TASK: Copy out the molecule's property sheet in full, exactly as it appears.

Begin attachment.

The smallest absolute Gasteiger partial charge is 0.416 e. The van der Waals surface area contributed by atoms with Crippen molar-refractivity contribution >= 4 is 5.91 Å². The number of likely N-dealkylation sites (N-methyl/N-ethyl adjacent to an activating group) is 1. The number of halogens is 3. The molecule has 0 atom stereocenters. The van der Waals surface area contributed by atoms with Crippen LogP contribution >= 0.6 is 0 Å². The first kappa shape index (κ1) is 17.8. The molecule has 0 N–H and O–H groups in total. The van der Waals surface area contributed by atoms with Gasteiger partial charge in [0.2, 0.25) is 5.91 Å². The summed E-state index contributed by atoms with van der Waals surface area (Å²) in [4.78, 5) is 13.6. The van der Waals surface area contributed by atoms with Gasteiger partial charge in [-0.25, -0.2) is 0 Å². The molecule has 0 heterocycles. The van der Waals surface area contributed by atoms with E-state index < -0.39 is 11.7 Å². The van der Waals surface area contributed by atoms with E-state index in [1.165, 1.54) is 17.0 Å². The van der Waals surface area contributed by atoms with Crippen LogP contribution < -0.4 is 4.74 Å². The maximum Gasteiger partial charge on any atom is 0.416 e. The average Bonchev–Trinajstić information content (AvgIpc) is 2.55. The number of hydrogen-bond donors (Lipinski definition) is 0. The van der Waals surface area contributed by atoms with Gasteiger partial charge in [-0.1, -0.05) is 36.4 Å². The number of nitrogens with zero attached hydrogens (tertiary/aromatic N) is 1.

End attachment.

The smallest absolute Gasteiger partial charge is 0.416 e. The van der Waals surface area contributed by atoms with Crippen molar-refractivity contribution >= 4 is 5.91 Å². The number of likely N-dealkylation sites (N-methyl/N-ethyl adjacent to an activating group) is 1. The number of halogens is 3. The molecule has 0 atom stereocenters. The van der Waals surface area contributed by atoms with Crippen LogP contribution >= 0.6 is 0 Å². The first kappa shape index (κ1) is 17.8. The molecule has 0 N–H and O–H groups in total. The van der Waals surface area contributed by atoms with Gasteiger partial charge in [0.2, 0.25) is 5.91 Å². The summed E-state index contributed by atoms with van der Waals surface area (Å²) in [4.78, 5) is 13.6. The van der Waals surface area contributed by atoms with Gasteiger partial charge in [-0.25, -0.2) is 0 Å². The molecule has 0 heterocycles. The van der Waals surface area contributed by atoms with E-state index < -0.39 is 11.7 Å². The van der Waals surface area contributed by atoms with E-state index in [1.165, 1.54) is 17.0 Å². The van der Waals surface area contributed by atoms with Crippen LogP contribution < -0.4 is 4.74 Å². The maximum Gasteiger partial charge on any atom is 0.416 e. The average Bonchev–Trinajstić information content (AvgIpc) is 2.55. The number of hydrogen-bond donors (Lipinski definition) is 0. The van der Waals surface area contributed by atoms with Gasteiger partial charge in [-0.1, -0.05) is 36.4 Å². The number of nitrogens with zero attached hydrogens (tertiary/aromatic N) is 1.